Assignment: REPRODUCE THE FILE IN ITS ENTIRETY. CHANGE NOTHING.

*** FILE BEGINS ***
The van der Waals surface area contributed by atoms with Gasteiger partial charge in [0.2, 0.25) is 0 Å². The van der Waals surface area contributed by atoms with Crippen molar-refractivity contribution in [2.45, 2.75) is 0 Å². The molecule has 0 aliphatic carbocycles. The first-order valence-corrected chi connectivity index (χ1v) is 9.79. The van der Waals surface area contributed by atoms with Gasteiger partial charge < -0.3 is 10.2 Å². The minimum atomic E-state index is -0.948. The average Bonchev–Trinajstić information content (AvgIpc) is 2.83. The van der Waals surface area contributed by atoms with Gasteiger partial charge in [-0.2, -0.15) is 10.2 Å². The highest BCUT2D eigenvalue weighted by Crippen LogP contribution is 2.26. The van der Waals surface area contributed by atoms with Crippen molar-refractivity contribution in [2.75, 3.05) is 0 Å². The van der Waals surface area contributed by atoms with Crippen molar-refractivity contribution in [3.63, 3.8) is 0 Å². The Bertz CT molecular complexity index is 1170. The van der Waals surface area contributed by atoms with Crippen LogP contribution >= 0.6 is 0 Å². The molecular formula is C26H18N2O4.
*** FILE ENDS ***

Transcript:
The van der Waals surface area contributed by atoms with Gasteiger partial charge in [0.2, 0.25) is 0 Å². The van der Waals surface area contributed by atoms with Crippen molar-refractivity contribution in [2.45, 2.75) is 0 Å². The molecule has 0 aliphatic carbocycles. The first-order valence-corrected chi connectivity index (χ1v) is 9.79. The van der Waals surface area contributed by atoms with Gasteiger partial charge < -0.3 is 10.2 Å². The minimum atomic E-state index is -0.948. The average Bonchev–Trinajstić information content (AvgIpc) is 2.83. The van der Waals surface area contributed by atoms with Gasteiger partial charge in [-0.2, -0.15) is 10.2 Å². The highest BCUT2D eigenvalue weighted by Crippen LogP contribution is 2.26. The van der Waals surface area contributed by atoms with Crippen molar-refractivity contribution in [2.75, 3.05) is 0 Å². The van der Waals surface area contributed by atoms with Crippen molar-refractivity contribution in [3.63, 3.8) is 0 Å². The Bertz CT molecular complexity index is 1170. The van der Waals surface area contributed by atoms with Crippen LogP contribution >= 0.6 is 0 Å². The molecular formula is C26H18N2O4.